GLA member Lynne Featherstone and Highgate’s Lib Dem councillors havereceived assurances from Tubelines that they will work on measures to limitthe impact of a major new London Underground Control Centre to be built inHighgate on the edge of the woods.

The assurances came at a meeting attendedby councillors Featherstone, Neil Williams and Bob Hare, alongwith Terry Morgan, the Chief Executive of Tubelines.

The local councillors raised concerns about the planned windows in the newcontrol centre building, which will control trains on the Northern Line.They were also told that Tubelines is looking at moving the building furtheraway from houses on nearby Lanchester Road in order to address overlookingproblems highlighted by concerned residents in the street.

Tubelines hasalso agreed to work with the Highgate Society and local councillors onplanting schemes at the highly sensitive site, and consider ways of limitinglight pollution. Lib Dems say that properly sensitive measures will helpprotect habitats for local bat populations and the willow warblers whichinhabit the woodland edge.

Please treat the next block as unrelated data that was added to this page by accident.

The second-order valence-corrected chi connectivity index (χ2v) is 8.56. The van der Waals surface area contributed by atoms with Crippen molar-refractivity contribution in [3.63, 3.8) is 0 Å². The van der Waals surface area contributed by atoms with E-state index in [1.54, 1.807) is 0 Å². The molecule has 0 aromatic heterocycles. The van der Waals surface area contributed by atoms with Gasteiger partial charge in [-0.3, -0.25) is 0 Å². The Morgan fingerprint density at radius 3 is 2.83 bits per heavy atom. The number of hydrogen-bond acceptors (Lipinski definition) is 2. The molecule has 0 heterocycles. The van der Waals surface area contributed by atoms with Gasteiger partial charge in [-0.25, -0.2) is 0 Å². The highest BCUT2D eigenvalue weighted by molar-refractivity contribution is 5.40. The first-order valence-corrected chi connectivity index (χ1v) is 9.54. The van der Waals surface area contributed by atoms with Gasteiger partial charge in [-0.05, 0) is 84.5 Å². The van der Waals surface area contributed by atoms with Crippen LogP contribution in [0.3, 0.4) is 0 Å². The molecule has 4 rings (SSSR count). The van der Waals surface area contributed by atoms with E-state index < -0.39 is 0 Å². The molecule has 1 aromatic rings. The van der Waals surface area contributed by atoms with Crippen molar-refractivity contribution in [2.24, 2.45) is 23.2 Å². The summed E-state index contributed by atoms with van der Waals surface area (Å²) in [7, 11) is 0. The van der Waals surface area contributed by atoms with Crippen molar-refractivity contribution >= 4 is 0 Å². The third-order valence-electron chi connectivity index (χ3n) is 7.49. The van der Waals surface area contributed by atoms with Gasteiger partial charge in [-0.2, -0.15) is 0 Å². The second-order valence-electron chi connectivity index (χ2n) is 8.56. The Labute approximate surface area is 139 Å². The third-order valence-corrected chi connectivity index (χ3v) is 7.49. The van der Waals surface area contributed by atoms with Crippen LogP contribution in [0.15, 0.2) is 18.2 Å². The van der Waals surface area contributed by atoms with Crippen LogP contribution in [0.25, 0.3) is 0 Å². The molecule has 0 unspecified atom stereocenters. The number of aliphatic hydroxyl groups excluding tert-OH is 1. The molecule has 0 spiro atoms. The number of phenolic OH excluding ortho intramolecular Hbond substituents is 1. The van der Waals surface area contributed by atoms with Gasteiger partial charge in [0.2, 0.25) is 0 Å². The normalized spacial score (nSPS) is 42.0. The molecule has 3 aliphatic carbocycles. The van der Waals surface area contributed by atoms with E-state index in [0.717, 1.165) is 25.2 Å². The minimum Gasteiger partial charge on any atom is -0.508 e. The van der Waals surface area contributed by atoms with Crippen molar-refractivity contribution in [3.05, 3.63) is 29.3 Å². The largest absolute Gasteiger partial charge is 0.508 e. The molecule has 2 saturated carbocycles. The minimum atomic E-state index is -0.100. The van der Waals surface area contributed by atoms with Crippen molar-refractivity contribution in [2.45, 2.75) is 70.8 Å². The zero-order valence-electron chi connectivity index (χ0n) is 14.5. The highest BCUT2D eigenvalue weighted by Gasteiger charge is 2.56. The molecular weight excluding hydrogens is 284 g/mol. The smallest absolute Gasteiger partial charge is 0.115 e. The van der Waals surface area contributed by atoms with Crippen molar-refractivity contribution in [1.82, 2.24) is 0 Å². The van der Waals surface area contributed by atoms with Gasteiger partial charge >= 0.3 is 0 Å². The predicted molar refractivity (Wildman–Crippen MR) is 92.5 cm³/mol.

Building works are due to start on the site next year. When completed, thecontrol room for the new signalling system on the line will allow for moretrains and is targeted to deliver a 20% reduction in journey times on theNorthern Line and increase in train capacity by 13%.

Lynne Featherstone comments:

“This was a useful meeting. There is no doubt that the control site is animportant project that should deliver enormous improvements to the serviceon the Northern Line. Passengers will enjoy a considerable reduction injourney times into central London.

“However this site on the edge of Highgate Woods is an important one, andthe new building will be in close proximity to residents homes in LanchesterRoad. I am pleased that Tubelines is willing to look at the location of thebuilding and to take other measures to protect the environment. We willcontinue to work closely on the issue with them.”